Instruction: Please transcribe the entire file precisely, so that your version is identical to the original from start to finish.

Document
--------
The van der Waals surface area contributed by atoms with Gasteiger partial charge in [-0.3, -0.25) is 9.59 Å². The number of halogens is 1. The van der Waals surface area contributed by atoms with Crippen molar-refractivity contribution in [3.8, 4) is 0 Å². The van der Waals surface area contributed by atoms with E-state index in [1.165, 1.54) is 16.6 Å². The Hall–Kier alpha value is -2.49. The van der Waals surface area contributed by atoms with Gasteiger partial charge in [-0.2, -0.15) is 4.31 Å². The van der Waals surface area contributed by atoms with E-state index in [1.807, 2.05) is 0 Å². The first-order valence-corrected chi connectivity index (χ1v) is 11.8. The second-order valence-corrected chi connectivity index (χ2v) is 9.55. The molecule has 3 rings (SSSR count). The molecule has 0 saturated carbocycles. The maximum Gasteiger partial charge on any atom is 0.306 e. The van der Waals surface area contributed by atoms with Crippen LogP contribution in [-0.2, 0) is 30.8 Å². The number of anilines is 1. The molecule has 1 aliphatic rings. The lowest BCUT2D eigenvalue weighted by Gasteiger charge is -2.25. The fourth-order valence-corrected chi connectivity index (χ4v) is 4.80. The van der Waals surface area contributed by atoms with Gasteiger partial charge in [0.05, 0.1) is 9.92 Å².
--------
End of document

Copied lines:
The van der Waals surface area contributed by atoms with Gasteiger partial charge in [-0.3, -0.25) is 9.59 Å². The number of halogens is 1. The van der Waals surface area contributed by atoms with Crippen molar-refractivity contribution in [3.8, 4) is 0 Å². The van der Waals surface area contributed by atoms with E-state index in [1.165, 1.54) is 16.6 Å². The Hall–Kier alpha value is -2.49. The van der Waals surface area contributed by atoms with Gasteiger partial charge in [-0.2, -0.15) is 4.31 Å². The van der Waals surface area contributed by atoms with E-state index in [1.807, 2.05) is 0 Å². The first-order valence-corrected chi connectivity index (χ1v) is 11.8. The second-order valence-corrected chi connectivity index (χ2v) is 9.55. The molecule has 3 rings (SSSR count). The molecule has 0 saturated carbocycles. The maximum Gasteiger partial charge on any atom is 0.306 e. The van der Waals surface area contributed by atoms with Crippen LogP contribution in [-0.2, 0) is 30.8 Å². The number of anilines is 1. The molecule has 1 aliphatic rings. The lowest BCUT2D eigenvalue weighted by Gasteiger charge is -2.25. The fourth-order valence-corrected chi connectivity index (χ4v) is 4.80. The van der Waals surface area contributed by atoms with Gasteiger partial charge in [0.05, 0.1) is 9.92 Å².